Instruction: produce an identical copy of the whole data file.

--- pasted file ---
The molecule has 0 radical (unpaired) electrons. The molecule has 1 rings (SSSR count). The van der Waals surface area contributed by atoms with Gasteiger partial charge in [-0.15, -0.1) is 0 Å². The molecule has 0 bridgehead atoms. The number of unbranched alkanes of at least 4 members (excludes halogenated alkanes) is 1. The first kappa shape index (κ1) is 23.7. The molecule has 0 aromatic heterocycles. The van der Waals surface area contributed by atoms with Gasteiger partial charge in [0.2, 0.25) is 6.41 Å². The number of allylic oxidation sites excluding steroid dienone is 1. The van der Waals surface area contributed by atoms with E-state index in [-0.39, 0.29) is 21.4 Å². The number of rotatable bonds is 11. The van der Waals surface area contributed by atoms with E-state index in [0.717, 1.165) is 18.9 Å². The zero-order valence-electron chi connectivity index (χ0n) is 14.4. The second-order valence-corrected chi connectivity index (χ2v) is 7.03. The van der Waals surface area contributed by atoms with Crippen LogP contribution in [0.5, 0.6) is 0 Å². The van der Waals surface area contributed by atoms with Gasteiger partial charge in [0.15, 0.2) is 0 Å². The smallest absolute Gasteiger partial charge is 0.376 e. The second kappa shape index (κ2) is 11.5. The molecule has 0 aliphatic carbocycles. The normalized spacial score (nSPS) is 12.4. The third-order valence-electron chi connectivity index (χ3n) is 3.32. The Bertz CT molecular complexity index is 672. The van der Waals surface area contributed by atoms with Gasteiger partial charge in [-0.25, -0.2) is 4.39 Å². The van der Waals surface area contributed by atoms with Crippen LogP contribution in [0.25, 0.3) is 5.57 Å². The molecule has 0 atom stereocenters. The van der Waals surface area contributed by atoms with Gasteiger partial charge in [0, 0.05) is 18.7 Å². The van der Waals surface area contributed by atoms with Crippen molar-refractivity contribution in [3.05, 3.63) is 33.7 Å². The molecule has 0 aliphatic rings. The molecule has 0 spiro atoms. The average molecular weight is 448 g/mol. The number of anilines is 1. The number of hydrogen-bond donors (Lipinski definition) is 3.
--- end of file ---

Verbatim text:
The molecule has 0 radical (unpaired) electrons. The molecule has 1 rings (SSSR count). The van der Waals surface area contributed by atoms with Gasteiger partial charge in [-0.15, -0.1) is 0 Å². The molecule has 0 bridgehead atoms. The number of unbranched alkanes of at least 4 members (excludes halogenated alkanes) is 1. The first kappa shape index (κ1) is 23.7. The molecule has 0 aromatic heterocycles. The van der Waals surface area contributed by atoms with Gasteiger partial charge in [0.2, 0.25) is 6.41 Å². The number of allylic oxidation sites excluding steroid dienone is 1. The van der Waals surface area contributed by atoms with E-state index in [-0.39, 0.29) is 21.4 Å². The number of rotatable bonds is 11. The van der Waals surface area contributed by atoms with E-state index in [0.717, 1.165) is 18.9 Å². The zero-order valence-electron chi connectivity index (χ0n) is 14.4. The second-order valence-corrected chi connectivity index (χ2v) is 7.03. The van der Waals surface area contributed by atoms with Crippen LogP contribution in [0.5, 0.6) is 0 Å². The van der Waals surface area contributed by atoms with Gasteiger partial charge in [0.15, 0.2) is 0 Å². The smallest absolute Gasteiger partial charge is 0.376 e. The second kappa shape index (κ2) is 11.5. The molecule has 0 aliphatic carbocycles. The normalized spacial score (nSPS) is 12.4. The third-order valence-electron chi connectivity index (χ3n) is 3.32. The Bertz CT molecular complexity index is 672. The van der Waals surface area contributed by atoms with Gasteiger partial charge in [-0.25, -0.2) is 4.39 Å². The van der Waals surface area contributed by atoms with Crippen LogP contribution in [0.25, 0.3) is 5.57 Å². The molecule has 0 atom stereocenters. The van der Waals surface area contributed by atoms with Gasteiger partial charge in [0, 0.05) is 18.7 Å². The van der Waals surface area contributed by atoms with Crippen molar-refractivity contribution in [3.05, 3.63) is 33.7 Å². The molecule has 0 aliphatic rings. The molecule has 0 spiro atoms. The average molecular weight is 448 g/mol. The number of anilines is 1. The number of hydrogen-bond donors (Lipinski definition) is 3.